Life After Active Duty

When Villalobos left the military in 2003, he spent some time in Texas, but the nearest junior college was one-and-half-hours away. He decided to move back to California, where he had lived during his enlistment, to get his education. He started by attending Long Beach City College in the spring of 2004.

“At first, it was a bit of a culture shock going to college after the military, but within a couple of semesters I came to love it,” he says.

Villalobos was a work study student, which led to his working at the Long Beach City College Veterans Resource Center. “At the college, I was introduced to the general veteran population when we enrolled vets on campus and processed their benefits,” he says. “At the time—2005-2006—many of the vets were returning from war and having difficulty readjusting, due to post-traumatic stress disorder and anxiety.”

Villalobos transferred to California State University, Long Beach, where he earned a Bachelor of Psychology in 2009. He followed that with a Master of Social Work from the University of Southern California (USC) and recently finished his Doctor of Social Work with a focus on veterans mental health and policy at USC, in December 2018.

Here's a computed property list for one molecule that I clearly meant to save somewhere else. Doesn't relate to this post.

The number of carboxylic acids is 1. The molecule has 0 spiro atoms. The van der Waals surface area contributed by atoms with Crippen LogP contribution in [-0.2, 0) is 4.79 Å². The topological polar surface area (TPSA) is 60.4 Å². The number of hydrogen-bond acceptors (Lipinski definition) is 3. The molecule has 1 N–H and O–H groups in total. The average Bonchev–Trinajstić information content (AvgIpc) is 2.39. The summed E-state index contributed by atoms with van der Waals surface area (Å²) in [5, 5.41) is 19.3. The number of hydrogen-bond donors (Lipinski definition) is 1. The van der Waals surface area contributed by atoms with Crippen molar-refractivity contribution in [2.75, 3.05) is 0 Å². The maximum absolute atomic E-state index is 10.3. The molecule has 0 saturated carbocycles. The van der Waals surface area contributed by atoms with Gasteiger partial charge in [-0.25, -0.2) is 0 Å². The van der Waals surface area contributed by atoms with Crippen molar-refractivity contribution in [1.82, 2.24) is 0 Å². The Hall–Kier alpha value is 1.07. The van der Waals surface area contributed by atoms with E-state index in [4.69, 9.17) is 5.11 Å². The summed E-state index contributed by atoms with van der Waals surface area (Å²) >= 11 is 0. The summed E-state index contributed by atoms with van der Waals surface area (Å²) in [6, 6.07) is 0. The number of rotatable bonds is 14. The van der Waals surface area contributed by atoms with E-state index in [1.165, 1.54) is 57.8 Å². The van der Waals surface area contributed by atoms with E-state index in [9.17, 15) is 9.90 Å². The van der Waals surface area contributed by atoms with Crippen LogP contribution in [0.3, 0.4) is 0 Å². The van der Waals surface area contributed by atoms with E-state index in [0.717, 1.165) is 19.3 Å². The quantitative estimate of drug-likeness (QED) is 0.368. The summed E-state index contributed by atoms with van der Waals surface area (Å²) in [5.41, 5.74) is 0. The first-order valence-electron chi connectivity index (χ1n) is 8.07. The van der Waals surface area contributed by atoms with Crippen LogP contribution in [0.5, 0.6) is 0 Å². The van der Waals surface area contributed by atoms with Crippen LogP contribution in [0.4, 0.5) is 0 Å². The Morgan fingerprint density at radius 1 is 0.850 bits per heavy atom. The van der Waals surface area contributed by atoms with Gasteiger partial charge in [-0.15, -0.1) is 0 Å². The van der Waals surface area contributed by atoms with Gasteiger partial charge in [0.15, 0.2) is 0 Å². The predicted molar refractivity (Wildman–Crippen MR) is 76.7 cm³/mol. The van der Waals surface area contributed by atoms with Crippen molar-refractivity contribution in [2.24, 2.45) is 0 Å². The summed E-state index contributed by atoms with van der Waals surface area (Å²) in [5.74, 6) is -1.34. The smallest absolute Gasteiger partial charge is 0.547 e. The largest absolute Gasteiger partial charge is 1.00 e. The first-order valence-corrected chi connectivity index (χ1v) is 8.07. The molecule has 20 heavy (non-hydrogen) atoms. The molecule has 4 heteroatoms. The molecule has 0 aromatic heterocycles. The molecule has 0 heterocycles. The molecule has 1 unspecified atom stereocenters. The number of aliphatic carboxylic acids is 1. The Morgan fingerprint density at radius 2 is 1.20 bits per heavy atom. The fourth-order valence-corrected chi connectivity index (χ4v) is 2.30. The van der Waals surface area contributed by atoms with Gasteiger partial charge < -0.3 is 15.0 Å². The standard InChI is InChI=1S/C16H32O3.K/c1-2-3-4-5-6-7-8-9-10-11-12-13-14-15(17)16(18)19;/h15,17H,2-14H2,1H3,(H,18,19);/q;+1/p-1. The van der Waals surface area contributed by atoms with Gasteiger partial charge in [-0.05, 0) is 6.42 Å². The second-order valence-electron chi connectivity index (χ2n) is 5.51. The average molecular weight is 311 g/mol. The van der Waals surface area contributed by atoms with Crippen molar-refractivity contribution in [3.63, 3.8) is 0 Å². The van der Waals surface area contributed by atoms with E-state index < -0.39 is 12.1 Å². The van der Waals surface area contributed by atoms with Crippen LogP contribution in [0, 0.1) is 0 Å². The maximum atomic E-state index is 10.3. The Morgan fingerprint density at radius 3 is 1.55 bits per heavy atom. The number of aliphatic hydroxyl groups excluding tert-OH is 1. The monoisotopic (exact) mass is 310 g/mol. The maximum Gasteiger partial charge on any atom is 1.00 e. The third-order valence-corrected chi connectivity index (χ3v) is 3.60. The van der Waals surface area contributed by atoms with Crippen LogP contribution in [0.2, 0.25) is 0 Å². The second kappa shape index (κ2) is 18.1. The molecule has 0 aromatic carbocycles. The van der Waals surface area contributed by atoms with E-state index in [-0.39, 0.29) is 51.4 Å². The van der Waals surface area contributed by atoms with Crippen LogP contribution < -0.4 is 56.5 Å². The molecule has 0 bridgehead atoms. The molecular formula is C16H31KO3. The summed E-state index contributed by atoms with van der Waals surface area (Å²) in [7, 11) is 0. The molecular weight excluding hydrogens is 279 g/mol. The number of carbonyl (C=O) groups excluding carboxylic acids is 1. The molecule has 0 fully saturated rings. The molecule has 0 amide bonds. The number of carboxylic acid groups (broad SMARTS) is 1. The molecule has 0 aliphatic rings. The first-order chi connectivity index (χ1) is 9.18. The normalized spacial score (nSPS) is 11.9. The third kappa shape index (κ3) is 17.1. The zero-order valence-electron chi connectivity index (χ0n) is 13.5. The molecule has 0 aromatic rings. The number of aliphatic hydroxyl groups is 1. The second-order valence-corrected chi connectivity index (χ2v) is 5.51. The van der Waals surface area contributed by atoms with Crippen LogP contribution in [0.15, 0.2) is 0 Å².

Prior to coming to Chapman, Villalobos worked from 2008-2015 for the nonprofit U.S.VETS, assisting military service members who served in Iraq and Afghanistan. “My job was to help identify veterans dealing with issues of homelessness and unemployment and lead them to the services to which they’re entitled,” he says. “I found that work really gratifying.”

In 2015, Villalobos was offered the position in the mayor’s office, which he held for two years. He found that job taught him a great deal, especially about policy. This made him the ideal participant on the Advisory Committee on the Readjustment of Veterans, which he joined in March 2017. The committee offers recommendations and policy advice to the U.S. Secretary of Veterans Affairs.

Destiny: Chapman

Towards the end of 2017 when Villalobos prepared to do his last year in his doctoral program, he decided to leave the mayor’s office to free up time to work on his studies. It was then that he heard about Chapman starting a veteran’s resource center and decided to apply.

“When I interviewed for the position and discovered how passionate and committed members of Chapman were about creating a center to help veterans and their dependents, I was excited,” he recalls. “Whether I got the position or someone else, I knew that veterans would be receiving their benefits.”